- Biden fired Social Security Commissioner Andrew Saul, who’s been on Democrats’ wish list for removal.
- Saul’s deputy, David Black, agreed to resign.
- Several leaders appointed by President Donald Trump are staying in their high-level posts
- See more stories on Insider’s business page.
President Joe Biden fired Social Security Commissioner Andrew Saul, a holdover from the Trump administration who has been on Democrats’ wish list for removal.
He was notified of his termination when he refused to resign as requested, a White House official said on July 9. Saul told the Washington Post he would not leave and challenged the legality of his ouster. Saul’s deputy, David Black, agreed to resign when asked.
“Since taking office, Commissioner Saul has undermined and politicized Social Security disability benefits, terminated the agency’s telework policy that was utilized by up to 25 percent of the agency’s workforce, not repaired SSA’s relationships with relevant Federal employee unions including in the context of COVID-19 workplace safety planning, reduced due process protections for benefits appeals hearings, and taken other actions that run contrary to the mission of the agency and the President’s policy agenda,” the White House official said in a statement.
Biden appointed Kilolo Kijakazi, currently the deputy commissioner for retirement and disability policy, as acting commissioner while the search for a commissioner and deputy commissioner is conducted, according to the official.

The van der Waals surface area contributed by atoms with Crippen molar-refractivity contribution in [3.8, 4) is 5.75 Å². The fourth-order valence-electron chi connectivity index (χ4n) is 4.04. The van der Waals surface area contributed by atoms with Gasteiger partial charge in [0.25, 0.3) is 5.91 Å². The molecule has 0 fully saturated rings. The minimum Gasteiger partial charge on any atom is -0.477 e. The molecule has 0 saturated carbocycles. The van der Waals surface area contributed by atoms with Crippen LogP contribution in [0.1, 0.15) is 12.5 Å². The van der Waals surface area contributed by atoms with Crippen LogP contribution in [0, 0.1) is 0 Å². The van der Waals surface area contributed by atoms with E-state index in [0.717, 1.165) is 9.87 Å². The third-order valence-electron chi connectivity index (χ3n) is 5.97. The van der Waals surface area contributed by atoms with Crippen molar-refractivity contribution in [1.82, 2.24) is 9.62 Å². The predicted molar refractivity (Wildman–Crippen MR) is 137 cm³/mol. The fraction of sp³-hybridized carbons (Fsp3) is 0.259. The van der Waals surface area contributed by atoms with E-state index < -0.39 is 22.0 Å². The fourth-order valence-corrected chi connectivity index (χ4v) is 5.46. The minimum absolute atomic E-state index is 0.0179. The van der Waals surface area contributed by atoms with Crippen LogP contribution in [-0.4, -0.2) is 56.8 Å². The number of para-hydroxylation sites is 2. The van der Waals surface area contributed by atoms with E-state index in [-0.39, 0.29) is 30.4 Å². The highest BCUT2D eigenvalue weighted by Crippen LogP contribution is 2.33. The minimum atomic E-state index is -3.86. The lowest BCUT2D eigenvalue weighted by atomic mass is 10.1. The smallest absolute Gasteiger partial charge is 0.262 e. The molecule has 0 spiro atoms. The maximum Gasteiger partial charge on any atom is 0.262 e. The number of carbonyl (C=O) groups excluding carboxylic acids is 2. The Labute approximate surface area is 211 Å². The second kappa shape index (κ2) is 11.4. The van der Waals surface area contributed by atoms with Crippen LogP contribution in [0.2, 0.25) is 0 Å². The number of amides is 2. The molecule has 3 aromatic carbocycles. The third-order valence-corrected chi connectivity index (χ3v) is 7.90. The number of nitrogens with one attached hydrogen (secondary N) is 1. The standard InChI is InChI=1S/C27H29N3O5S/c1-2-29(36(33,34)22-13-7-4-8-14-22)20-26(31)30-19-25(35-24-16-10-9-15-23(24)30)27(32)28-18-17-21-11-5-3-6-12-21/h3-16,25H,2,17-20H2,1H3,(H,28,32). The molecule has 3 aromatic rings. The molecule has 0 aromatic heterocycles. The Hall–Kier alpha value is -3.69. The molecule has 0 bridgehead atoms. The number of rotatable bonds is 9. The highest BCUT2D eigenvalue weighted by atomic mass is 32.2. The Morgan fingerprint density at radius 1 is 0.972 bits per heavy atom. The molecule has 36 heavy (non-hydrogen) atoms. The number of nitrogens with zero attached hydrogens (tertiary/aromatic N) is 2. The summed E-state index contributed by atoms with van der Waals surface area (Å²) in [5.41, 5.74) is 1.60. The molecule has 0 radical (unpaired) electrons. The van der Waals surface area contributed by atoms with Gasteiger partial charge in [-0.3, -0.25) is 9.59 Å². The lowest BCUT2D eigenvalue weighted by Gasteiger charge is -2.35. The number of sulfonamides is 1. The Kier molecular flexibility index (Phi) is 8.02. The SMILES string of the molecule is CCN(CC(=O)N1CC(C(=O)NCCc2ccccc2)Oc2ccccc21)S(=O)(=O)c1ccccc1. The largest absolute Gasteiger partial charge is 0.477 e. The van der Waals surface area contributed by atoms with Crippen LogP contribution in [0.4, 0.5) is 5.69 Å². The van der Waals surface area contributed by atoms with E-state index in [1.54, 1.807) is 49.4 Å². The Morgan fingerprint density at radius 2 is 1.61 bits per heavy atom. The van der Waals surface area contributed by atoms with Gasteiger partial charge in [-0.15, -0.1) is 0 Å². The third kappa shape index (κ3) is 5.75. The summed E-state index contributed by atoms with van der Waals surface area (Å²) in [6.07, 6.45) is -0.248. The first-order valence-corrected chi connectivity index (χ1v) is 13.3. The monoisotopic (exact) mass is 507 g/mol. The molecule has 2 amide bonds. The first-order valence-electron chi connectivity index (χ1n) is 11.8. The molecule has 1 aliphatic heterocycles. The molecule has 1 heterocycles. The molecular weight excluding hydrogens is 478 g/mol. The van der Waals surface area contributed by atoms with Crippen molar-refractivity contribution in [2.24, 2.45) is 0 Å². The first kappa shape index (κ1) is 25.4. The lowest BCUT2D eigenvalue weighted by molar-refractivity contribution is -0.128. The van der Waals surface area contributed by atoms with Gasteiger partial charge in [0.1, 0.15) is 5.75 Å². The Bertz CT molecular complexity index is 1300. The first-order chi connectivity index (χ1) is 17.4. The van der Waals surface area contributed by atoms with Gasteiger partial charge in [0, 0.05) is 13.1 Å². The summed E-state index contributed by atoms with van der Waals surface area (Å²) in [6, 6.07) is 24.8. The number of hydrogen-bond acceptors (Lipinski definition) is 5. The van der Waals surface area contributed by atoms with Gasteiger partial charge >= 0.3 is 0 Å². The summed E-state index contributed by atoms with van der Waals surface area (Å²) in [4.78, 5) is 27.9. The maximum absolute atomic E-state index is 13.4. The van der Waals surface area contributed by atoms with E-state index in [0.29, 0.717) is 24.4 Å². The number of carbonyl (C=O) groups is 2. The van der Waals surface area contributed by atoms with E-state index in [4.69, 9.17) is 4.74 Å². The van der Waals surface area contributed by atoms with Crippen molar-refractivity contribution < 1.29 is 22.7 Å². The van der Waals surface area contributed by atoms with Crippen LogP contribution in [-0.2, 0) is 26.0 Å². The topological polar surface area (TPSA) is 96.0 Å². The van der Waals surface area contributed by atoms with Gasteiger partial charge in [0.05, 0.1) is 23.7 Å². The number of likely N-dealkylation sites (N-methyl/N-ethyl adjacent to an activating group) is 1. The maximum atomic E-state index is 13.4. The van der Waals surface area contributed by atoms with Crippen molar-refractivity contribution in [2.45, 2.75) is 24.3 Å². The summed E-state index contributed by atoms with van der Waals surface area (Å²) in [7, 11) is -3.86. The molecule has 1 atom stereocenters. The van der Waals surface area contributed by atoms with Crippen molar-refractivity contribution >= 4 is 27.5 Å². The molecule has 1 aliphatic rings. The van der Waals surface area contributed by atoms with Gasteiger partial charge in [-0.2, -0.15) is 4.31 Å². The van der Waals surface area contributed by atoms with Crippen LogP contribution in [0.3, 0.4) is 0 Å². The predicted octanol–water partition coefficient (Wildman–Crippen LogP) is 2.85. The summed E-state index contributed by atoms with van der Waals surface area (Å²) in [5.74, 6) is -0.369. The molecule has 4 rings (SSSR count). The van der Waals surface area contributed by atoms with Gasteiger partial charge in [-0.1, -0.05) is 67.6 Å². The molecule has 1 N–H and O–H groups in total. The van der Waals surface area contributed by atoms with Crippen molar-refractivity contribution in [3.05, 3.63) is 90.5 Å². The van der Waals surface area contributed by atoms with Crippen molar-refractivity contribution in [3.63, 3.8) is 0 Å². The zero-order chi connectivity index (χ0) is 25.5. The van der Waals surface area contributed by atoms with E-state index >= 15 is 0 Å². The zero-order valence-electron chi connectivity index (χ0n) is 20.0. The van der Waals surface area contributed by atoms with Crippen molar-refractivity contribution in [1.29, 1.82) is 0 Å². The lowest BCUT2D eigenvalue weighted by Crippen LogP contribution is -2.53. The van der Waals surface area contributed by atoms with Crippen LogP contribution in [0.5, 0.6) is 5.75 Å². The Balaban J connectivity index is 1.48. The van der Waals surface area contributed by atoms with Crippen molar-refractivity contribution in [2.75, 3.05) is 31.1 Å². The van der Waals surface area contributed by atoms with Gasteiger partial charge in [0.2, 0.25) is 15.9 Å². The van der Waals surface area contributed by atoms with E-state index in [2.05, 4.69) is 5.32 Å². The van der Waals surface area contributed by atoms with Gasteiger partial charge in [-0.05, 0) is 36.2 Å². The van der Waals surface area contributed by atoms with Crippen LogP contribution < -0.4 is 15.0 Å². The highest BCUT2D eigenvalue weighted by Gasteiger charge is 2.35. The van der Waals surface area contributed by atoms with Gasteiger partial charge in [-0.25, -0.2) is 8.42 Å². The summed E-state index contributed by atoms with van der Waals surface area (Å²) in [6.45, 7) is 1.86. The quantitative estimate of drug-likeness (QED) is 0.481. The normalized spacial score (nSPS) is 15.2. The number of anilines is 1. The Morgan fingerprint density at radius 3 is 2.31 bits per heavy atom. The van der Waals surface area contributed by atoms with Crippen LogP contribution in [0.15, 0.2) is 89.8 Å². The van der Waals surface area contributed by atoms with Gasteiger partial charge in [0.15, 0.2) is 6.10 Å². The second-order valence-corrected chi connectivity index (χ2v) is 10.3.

But there are other officials appointed by President Donald Trump who are sticking around in their high-level posts in the Biden administration.
That’s not unusual, said Eleanor Eagan, of The Revolving Door Project. Term limits and other circumstances keep a small portion of about 4,000 political appointees in their jobs when an administration changes hands.
“But the Trump administration was not usual in any sense, and the ways in which these people use their power, and then some of the abuses of power, certainly really point, in our opinion, to the need to remove them where it’s possible,” said Eagan, who has written about Trump holdovers.
Some political appointees, such as the commissioner of the Internal Revenue Service and the director of the FBI, are expected to stay, and others remain in their positions because the president wants to keep them, said Max Stier, president and CEO of the Partnership for Public Service. “Continuity is of high value,” he said.
Here’s more on Saul and Black — and the Trump-era officials who are continuing in top government positions months after he left office.
This story was first published on June 25, 2021 and has been updated to reflect latest developments.